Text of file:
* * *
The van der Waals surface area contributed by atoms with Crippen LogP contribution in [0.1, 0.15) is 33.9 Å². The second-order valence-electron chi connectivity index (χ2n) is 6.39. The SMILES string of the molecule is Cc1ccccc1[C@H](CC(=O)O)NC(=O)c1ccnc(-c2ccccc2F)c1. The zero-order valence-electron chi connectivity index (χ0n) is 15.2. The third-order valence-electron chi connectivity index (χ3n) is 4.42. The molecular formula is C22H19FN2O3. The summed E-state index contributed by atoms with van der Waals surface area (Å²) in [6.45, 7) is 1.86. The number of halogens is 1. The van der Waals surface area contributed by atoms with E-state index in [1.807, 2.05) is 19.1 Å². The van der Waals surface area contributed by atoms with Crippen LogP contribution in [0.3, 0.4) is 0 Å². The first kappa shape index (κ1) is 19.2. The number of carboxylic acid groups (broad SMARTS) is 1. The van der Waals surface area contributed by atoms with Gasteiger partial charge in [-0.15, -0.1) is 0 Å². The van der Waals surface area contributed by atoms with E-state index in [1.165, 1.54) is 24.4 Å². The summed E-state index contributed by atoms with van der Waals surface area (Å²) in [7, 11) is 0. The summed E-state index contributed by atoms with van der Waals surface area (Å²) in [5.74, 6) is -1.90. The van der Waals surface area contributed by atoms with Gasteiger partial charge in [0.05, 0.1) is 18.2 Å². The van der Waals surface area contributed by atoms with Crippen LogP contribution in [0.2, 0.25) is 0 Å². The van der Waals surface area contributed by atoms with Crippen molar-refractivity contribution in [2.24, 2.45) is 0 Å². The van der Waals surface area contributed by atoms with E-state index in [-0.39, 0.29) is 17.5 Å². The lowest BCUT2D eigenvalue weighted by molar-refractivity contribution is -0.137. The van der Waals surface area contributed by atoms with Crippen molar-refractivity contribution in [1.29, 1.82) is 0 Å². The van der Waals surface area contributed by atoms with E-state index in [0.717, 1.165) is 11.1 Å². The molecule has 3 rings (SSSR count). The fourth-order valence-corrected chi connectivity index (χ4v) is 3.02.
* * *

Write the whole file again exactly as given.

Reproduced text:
The van der Waals surface area contributed by atoms with Crippen LogP contribution in [0.1, 0.15) is 33.9 Å². The second-order valence-electron chi connectivity index (χ2n) is 6.39. The SMILES string of the molecule is Cc1ccccc1[C@H](CC(=O)O)NC(=O)c1ccnc(-c2ccccc2F)c1. The zero-order valence-electron chi connectivity index (χ0n) is 15.2. The third-order valence-electron chi connectivity index (χ3n) is 4.42. The molecular formula is C22H19FN2O3. The summed E-state index contributed by atoms with van der Waals surface area (Å²) in [6.45, 7) is 1.86. The number of halogens is 1. The van der Waals surface area contributed by atoms with E-state index in [1.807, 2.05) is 19.1 Å². The van der Waals surface area contributed by atoms with Crippen LogP contribution in [0.3, 0.4) is 0 Å². The first kappa shape index (κ1) is 19.2. The number of carboxylic acid groups (broad SMARTS) is 1. The van der Waals surface area contributed by atoms with Gasteiger partial charge in [-0.15, -0.1) is 0 Å². The van der Waals surface area contributed by atoms with E-state index in [1.165, 1.54) is 24.4 Å². The summed E-state index contributed by atoms with van der Waals surface area (Å²) in [7, 11) is 0. The summed E-state index contributed by atoms with van der Waals surface area (Å²) in [5.74, 6) is -1.90. The van der Waals surface area contributed by atoms with Gasteiger partial charge in [0.05, 0.1) is 18.2 Å². The van der Waals surface area contributed by atoms with Crippen LogP contribution in [0.2, 0.25) is 0 Å². The van der Waals surface area contributed by atoms with Crippen molar-refractivity contribution in [2.24, 2.45) is 0 Å². The van der Waals surface area contributed by atoms with E-state index in [-0.39, 0.29) is 17.5 Å². The lowest BCUT2D eigenvalue weighted by molar-refractivity contribution is -0.137. The van der Waals surface area contributed by atoms with Crippen molar-refractivity contribution in [1.29, 1.82) is 0 Å². The van der Waals surface area contributed by atoms with E-state index in [0.717, 1.165) is 11.1 Å². The molecule has 3 rings (SSSR count). The fourth-order valence-corrected chi connectivity index (χ4v) is 3.02.